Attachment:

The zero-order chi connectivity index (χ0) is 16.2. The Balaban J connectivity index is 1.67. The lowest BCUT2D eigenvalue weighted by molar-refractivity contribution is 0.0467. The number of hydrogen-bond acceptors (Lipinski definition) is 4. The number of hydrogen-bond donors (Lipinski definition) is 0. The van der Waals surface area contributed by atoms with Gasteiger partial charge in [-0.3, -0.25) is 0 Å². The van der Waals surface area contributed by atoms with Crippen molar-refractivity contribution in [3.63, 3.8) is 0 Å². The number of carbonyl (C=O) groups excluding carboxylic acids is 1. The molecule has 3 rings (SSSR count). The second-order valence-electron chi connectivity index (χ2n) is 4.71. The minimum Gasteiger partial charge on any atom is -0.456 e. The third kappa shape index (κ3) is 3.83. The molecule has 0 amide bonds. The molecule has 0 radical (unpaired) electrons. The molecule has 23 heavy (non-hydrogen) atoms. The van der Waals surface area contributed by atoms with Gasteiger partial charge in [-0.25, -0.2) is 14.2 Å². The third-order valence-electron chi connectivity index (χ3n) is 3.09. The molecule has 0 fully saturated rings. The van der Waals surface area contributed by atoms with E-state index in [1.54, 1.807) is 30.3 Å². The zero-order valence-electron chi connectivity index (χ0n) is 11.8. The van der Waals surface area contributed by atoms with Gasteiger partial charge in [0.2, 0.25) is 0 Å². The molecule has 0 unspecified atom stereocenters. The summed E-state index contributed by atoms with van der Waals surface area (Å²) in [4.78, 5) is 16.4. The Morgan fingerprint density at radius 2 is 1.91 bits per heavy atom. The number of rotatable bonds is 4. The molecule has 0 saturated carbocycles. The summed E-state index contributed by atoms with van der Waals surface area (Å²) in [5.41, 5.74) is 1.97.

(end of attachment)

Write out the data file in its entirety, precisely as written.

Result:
The zero-order chi connectivity index (χ0) is 16.2. The Balaban J connectivity index is 1.67. The lowest BCUT2D eigenvalue weighted by molar-refractivity contribution is 0.0467. The number of hydrogen-bond acceptors (Lipinski definition) is 4. The number of hydrogen-bond donors (Lipinski definition) is 0. The van der Waals surface area contributed by atoms with Gasteiger partial charge in [-0.3, -0.25) is 0 Å². The van der Waals surface area contributed by atoms with Crippen molar-refractivity contribution in [3.63, 3.8) is 0 Å². The number of carbonyl (C=O) groups excluding carboxylic acids is 1. The molecule has 3 rings (SSSR count). The second-order valence-electron chi connectivity index (χ2n) is 4.71. The minimum Gasteiger partial charge on any atom is -0.456 e. The third kappa shape index (κ3) is 3.83. The molecule has 0 amide bonds. The molecule has 0 radical (unpaired) electrons. The molecule has 23 heavy (non-hydrogen) atoms. The van der Waals surface area contributed by atoms with Gasteiger partial charge in [-0.25, -0.2) is 14.2 Å². The third-order valence-electron chi connectivity index (χ3n) is 3.09. The molecule has 0 fully saturated rings. The van der Waals surface area contributed by atoms with E-state index in [1.54, 1.807) is 30.3 Å². The zero-order valence-electron chi connectivity index (χ0n) is 11.8. The van der Waals surface area contributed by atoms with Gasteiger partial charge in [0.2, 0.25) is 0 Å². The molecule has 0 unspecified atom stereocenters. The summed E-state index contributed by atoms with van der Waals surface area (Å²) in [4.78, 5) is 16.4. The Morgan fingerprint density at radius 2 is 1.91 bits per heavy atom. The number of rotatable bonds is 4. The molecule has 0 saturated carbocycles. The summed E-state index contributed by atoms with van der Waals surface area (Å²) in [5.41, 5.74) is 1.97.